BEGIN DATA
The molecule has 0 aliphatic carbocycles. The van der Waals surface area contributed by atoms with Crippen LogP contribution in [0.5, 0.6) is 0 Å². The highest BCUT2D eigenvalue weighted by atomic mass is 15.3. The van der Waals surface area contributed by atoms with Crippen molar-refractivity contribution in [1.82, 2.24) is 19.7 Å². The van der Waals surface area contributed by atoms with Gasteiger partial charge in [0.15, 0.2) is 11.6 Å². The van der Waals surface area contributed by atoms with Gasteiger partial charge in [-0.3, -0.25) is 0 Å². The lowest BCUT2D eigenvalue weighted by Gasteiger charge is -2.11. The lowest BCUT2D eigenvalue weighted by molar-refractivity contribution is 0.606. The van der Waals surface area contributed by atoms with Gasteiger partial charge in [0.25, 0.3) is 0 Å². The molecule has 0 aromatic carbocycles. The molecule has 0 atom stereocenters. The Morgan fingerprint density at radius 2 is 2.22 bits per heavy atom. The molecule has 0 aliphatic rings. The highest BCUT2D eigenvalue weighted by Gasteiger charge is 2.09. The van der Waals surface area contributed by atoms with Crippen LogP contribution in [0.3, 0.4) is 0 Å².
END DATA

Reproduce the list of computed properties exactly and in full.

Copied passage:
The molecule has 0 aliphatic carbocycles. The van der Waals surface area contributed by atoms with Crippen LogP contribution in [0.5, 0.6) is 0 Å². The highest BCUT2D eigenvalue weighted by atomic mass is 15.3. The van der Waals surface area contributed by atoms with Crippen molar-refractivity contribution in [1.82, 2.24) is 19.7 Å². The van der Waals surface area contributed by atoms with Gasteiger partial charge in [0.15, 0.2) is 11.6 Å². The van der Waals surface area contributed by atoms with Gasteiger partial charge in [-0.3, -0.25) is 0 Å². The lowest BCUT2D eigenvalue weighted by Gasteiger charge is -2.11. The lowest BCUT2D eigenvalue weighted by molar-refractivity contribution is 0.606. The van der Waals surface area contributed by atoms with Gasteiger partial charge in [0.25, 0.3) is 0 Å². The molecule has 0 aromatic carbocycles. The molecule has 0 atom stereocenters. The Morgan fingerprint density at radius 2 is 2.22 bits per heavy atom. The molecule has 0 aliphatic rings. The highest BCUT2D eigenvalue weighted by Gasteiger charge is 2.09. The van der Waals surface area contributed by atoms with Crippen LogP contribution in [0.3, 0.4) is 0 Å².